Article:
Black History

The First Sting

Lt. Robert Arscott and the Operation Sting team sit amid stolen goods

In 1976 D.C. police dressed as cartoon Mafiosos and bought millions in stolen goods from local thieves. They called it "Operation Sting," and soon police across the country were launching "sting operations" of their own. But not everyone was so enamored with the tactic, especially the communities it was being used to target.

Dr. Loguen-Fraser in Puerto Plata. (Source: Wikipedia).

Dr. Loguen-Fraser's Solemn Vow

To close off Women's History Month, learn about Sarah Marinda Loguen Fraser, the first woman to receive an M.D. from the Syracuse University College of Medicine, and the fourth Black woman to become a licensed physician in the United States. While her extraordinary life took her all around the world, including New York, the Dominican Republic and France, some of the most important landmarks of her life happened in Washington, D.C.

Charles Hamilton Houston

Charles Hamilton Houston and His Civil Rights Brain Trust

Charles Hamilton Houston is referred to as the "architect" of the civil rights movement. Before helping the Consolidated Parent Group kickoff their legal case, Houston built up the Howard University Law School into a world-class legal institution and mentored some of the most important figures of the civil rights movement, including Thurgood Marshall.

View of Asbury United Methodist Church

Eli Nugent's Asbury Chapel

When Reverend Eli Nugent witnessed the silencing and segregation of fellow Black worshippers at a D.C. church, he decided that his community would be better off worshipping somewhere else. His efforts created one of the first and oldest Black churches in the city: Asbury United Methodist.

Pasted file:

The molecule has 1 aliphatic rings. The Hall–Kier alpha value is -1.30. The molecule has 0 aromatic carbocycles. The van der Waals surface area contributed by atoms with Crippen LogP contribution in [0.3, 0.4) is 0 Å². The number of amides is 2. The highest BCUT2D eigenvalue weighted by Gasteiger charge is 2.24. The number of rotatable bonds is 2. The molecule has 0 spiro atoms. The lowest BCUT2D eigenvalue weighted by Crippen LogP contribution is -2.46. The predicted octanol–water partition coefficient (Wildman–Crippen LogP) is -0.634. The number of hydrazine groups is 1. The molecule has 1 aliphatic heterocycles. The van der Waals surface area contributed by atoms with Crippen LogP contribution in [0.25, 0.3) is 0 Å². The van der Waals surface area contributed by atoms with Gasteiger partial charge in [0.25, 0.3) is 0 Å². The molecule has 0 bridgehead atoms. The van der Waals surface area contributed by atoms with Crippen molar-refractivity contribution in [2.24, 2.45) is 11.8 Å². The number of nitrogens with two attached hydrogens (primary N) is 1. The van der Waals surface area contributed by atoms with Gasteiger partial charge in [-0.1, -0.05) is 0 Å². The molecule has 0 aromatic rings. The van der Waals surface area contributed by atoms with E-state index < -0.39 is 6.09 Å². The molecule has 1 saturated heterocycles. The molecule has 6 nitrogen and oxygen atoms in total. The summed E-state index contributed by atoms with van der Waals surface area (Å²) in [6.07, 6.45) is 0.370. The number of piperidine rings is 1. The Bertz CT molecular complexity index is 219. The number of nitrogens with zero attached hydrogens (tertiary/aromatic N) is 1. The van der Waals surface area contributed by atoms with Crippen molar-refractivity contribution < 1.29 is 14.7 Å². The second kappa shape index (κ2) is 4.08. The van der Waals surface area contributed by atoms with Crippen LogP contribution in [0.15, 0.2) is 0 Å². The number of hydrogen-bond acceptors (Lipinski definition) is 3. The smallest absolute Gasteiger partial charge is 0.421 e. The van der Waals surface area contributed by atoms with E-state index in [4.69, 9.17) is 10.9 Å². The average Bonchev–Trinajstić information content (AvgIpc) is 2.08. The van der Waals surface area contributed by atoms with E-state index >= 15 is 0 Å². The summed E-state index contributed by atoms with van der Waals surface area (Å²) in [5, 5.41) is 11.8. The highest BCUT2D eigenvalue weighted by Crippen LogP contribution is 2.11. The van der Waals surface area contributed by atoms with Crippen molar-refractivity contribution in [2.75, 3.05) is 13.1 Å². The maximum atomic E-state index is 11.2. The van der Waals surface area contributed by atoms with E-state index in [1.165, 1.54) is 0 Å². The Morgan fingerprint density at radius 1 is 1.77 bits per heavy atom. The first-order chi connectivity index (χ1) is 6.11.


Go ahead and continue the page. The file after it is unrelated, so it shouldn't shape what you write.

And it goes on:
Razing the Mother Church: The Sale and Destruction of Saint Augustine Catholic Church

Photo of St. Augustine Catholic Church circa 1899.

For seventy years, St. Augustine Catholic Church, at 15th and L St., NW, was the place where Washington's Black Catholics were baptized, married, and laid to rest. Known as "The Mother Church" of Black Catholics, the property was sold to The Washington Post in 1946. The transaction caught many parishioners by surprise and caused a rift with the white leadership of the Archdiocese.

"Our Neighbor" Bill Clinton

Bill Clinton Inauguration 1993 (Source: Wikipedia)

In 1993, then President-elect Bill Clinton’s choice of location for his inaugural morning prayer service was certainly a departure from precedent. For the first time in history, this time honored tradition took place at a historically Black church: Metropolitan African Methodist Episcopal on M Street in downtown Washington. Church officials and clergy were pleased -- as Metropolitan administrator Roslyn Stewart Christian said: “He picked a neighborhood church … 1600 Pennsylvania Avenue is right around the corner. He intends to be our president, our leader and our neighbor.”

The C&O Canal Owes a Lot to Black Workers of the CCC

CCC Workers at Camp NP-2 in Gettysburg, Pennsylvania. (Source: National Archives Catalog)

Today, you may know the Chesapeake & Ohio Canal best as a destination for outdoor activities, roaring waterfalls and historic lockhouses (which can be rented, thanks to the Canal Quarters Lockhouse Program!)  But, the C&O Canal has a history with more twists and turns than the route of the canal itself. One of the most interesting chapters in C&O history was from 1938-1942, when two all-Black Civilian Conservation Corps companies worked to refurbish the decaying canal.

The First Black Girl Scout Troops of the Nation’s Capital

Girl Scouts on Parade in Washington D.C., July 4 2014 (Source: Flickr user Miki Jourdan, via Creative Commons)

If you were to delve into the history of the Girl Scouts of the Nation’s Capital (GSNC), most of what you would find relates to troops’ longstanding history of service. After all, Girl Scout’s mission statement espouses values like “courage, confidence, leadership, and character.” But as historian Miya Carey reveals, the GSNC’s legacy is complicated by its historical exclusion of Black troops.

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